LONDON (Reuters) - Tottenham Hotspur made a world-record profit of £113 million after tax last year, the Premier League club reported on Thursday — the day after they officially opened their new 62,000-seater stadium.
With income rising sharply as a result of player sales, hosting home matches at Wembley and a Champions League run, Tottenham’s profit surpassed the £106 million reported by Liverpool earlier this year.
Tottenham became the first Premier League club not to make any signings in the summer transfer window last year and also failed to add to their squad in January.
The club was supposed to move into their new stadium, the cost of which has risen to £1 billion, at the start of the current season but a series of delays meant home matches had to be played at Wembley.
While it was a frustrating wait, the extra capacity at Wembley allowed Tottenham to sell around 340,000 extra tickets, according to chairman Daniel Levy.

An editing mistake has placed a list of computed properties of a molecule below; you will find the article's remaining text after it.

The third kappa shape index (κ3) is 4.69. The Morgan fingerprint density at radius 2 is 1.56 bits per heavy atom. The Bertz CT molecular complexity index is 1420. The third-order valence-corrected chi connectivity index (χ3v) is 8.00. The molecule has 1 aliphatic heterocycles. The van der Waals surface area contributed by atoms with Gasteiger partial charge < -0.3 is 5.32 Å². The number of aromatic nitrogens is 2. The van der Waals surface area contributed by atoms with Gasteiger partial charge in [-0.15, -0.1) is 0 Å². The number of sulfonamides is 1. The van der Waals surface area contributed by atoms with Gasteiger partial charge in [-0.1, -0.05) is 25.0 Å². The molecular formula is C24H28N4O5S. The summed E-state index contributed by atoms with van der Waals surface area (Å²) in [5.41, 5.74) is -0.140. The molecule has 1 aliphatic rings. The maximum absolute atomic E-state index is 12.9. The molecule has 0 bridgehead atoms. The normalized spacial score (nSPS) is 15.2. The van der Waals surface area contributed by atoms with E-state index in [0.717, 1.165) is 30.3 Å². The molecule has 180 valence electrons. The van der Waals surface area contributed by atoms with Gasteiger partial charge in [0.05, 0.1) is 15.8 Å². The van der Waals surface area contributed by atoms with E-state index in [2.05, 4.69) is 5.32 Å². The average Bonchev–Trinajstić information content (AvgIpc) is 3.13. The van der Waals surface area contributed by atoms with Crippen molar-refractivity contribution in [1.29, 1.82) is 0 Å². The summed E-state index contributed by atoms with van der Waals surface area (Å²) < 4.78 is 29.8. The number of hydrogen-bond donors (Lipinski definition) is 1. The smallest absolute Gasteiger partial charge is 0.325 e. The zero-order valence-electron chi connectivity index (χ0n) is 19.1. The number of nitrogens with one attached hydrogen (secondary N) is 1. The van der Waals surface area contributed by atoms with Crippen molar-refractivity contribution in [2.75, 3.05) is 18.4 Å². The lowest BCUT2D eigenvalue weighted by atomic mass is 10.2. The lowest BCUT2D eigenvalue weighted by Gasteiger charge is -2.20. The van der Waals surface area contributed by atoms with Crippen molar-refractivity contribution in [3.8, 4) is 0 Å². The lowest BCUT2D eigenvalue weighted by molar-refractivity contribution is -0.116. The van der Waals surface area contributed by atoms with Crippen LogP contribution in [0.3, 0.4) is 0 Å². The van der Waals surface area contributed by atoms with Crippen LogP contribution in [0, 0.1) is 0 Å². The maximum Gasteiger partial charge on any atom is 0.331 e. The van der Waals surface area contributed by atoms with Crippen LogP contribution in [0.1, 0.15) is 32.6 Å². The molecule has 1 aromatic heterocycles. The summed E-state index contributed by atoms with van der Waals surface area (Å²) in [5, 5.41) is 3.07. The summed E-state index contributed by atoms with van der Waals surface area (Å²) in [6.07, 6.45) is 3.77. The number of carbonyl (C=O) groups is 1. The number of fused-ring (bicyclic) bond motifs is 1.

Tottenham’s income rose from £310 million to a new club record £380 million, with Premier League matchday revenue rising from £19 million to £42.6 million.
The club’s Champions League revenue also rose to £53 million after reaching the last 16 in 2017-18. This season they have reached the quarter-finals and will face Premier League rivals Manchester City this month.
Tottenham, currently third in the table, continued to lag behind their top-six rivals in terms of players wages, spending £147 million — about half that of Manchester United and £100 million less than Arsenal.
While Tottenham posted record profits, they have borrowed heavily to finance the new stadium with the loan increasing to £537 million compared to the initial £400 million.
Reporting by Martyn Herman; Editing by Toby Davis